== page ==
Wednesday, 11 September 2013

Leaving a lasting impression

THE United States recently commemorated 50 years since revered civil rights activist Rev. Dr. Martin Luther King Jr. delivered his famous ‘I Have A Dream’ speech. It was a pivotal moment, not just in American history, but in many other parts of the world where oppression is the norm and not the exception for disadvantaged groups. Here in the Caribbean, though not subject to the legalised and systemic discrimination that existed under Jim Crow laws, Blacks in the region felt a sense of empathy with African-Americans, through their shared history of slavery and rallied to the cause of their North American brothers and sisters. Persons of other ethnicities too have been inspired by Dr. King’s appeal for equality and his dream of a more just society, making that speech one of the most powerful, memorable and oft-quoted and referenced in years since. As the world reminisced on the transformative power of his words that would shape a generation, and the emotion they evoke even 50 years later, we wondered ‘Who are the inspirational figures of our time’?

It is often said that ‘talk is cheap’ or that ‘action speaks louder than words’, but very often, action only comes after words have been uttered – movingly and convincingly so. The power of words should never be discounted. Indeed, in our business, words are our currency. We understand their value and the returns they can bring when used wisely. And so, we vastly admire those remarkable men and women who, by their oratorical skill, are able to galvanise action and spark new ideas in the minds of thousands and even millions around the world.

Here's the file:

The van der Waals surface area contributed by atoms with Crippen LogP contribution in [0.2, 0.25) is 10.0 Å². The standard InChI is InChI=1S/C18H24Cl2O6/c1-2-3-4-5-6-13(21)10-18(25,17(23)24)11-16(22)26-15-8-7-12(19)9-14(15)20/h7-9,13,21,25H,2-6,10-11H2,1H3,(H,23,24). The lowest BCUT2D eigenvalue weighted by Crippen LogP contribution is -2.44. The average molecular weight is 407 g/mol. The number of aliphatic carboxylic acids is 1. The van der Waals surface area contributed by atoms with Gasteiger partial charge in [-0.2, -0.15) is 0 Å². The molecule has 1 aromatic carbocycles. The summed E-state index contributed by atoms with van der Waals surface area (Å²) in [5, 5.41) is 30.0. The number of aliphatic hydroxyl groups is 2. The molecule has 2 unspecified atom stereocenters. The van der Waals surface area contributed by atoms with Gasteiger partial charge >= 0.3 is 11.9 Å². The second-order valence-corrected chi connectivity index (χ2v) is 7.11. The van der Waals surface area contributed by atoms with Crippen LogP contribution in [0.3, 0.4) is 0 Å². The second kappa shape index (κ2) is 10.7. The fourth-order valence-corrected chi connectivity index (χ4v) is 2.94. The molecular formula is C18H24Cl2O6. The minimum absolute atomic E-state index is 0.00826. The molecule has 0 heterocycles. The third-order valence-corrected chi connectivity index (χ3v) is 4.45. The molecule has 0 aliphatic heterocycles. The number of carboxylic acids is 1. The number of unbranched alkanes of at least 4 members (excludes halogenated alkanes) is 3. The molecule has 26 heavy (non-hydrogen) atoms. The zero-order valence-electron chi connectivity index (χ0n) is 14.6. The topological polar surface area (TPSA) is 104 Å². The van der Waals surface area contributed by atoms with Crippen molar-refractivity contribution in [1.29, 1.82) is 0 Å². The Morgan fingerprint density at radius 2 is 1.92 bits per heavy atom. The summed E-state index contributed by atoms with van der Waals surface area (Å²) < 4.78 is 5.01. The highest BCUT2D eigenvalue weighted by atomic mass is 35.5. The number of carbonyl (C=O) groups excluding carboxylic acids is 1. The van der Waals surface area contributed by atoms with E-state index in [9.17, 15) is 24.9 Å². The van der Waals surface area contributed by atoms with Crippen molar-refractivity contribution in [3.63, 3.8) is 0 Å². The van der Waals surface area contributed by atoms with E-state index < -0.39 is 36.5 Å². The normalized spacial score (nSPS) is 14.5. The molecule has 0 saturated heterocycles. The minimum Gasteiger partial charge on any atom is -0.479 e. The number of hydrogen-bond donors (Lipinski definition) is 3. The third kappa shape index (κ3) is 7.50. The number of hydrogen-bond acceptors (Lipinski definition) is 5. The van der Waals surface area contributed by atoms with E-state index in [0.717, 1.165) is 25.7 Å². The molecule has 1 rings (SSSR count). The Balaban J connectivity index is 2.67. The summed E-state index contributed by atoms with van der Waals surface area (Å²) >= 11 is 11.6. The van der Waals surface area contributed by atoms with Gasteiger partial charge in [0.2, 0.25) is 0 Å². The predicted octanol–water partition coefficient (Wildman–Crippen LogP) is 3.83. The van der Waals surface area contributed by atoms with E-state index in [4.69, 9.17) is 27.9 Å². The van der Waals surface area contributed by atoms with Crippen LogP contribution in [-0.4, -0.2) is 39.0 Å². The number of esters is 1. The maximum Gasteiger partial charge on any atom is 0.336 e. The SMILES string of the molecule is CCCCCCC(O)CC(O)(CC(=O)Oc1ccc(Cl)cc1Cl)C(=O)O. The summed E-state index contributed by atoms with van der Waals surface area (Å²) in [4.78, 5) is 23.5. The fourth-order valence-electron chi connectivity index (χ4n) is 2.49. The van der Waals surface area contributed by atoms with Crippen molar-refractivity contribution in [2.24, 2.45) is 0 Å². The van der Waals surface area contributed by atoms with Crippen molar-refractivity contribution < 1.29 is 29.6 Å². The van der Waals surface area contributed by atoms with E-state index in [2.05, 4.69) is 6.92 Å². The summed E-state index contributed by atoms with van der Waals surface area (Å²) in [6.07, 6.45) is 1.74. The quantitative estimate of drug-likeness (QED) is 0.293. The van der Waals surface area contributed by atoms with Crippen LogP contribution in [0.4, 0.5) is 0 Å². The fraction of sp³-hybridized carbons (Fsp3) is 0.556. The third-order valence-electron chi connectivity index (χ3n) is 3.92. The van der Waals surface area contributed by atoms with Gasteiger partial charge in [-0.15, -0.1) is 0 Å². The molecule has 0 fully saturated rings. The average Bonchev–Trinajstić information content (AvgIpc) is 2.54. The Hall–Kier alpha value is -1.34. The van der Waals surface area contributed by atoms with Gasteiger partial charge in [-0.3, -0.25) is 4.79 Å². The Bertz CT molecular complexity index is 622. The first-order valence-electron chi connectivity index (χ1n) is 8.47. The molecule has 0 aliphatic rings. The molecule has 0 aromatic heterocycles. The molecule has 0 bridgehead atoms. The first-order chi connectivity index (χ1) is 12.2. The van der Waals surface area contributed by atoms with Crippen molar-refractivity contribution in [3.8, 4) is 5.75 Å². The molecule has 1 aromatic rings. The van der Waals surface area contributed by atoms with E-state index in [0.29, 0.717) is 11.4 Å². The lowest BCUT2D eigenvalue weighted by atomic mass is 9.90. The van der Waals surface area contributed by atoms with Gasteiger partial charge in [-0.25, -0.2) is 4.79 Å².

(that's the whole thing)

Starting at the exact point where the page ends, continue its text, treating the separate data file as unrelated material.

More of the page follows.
However, there is more to being a moving orator than simply stringing words together in an appealing sequence. Certainly, what gives weight to any words is the strength of the conviction behind them. For example, Mahatma Ghandi, Nelson Mandela, Marcus Garvey, Malcolm X; these were men of principle who rose to international acclaim because of their courage to hold firm to their beliefs. And they were able to voice them so articulately that they inspired millions to rally to their cause and to study their teachings and repeat their words even to this day. Other pubic figures who stand out as skilful wordsmiths were John F. Kennedy and Sir Winston Churchill.

While we acknowledge that a remarkable character does not come along every day, it can sometimes feel as though personas that would loom similarly large on history’s landscape are becoming fewer and far between. The optimists among us may reason that the world’s injustices have been reduced, thus removing the catalyst for the emergence of such activists, but that would be extending optimism to naïveté. We wonder rather, if the democratisation of communication has not played a part in this apparent decrease. In previous times, persons earned their platform by dint of having such well thought-out and defended moral and philosophical positions that their support grew organically until the masses clamoured to hear from them. Nowadays, everyone has a platform – be it a blog, a Twitter account or a Facebook page. The cacophony of competing opinions can be deafening at times.

Nonetheless, while this may make it harder for the inspired thinker to be heard, we are convinced that just as before, their voice will eventually rise above. In fact, the greater autonomy that the average citizen has to tune into what information they want to hear may imply that any persona that rises to prominence would truly be the voice of the current generation.

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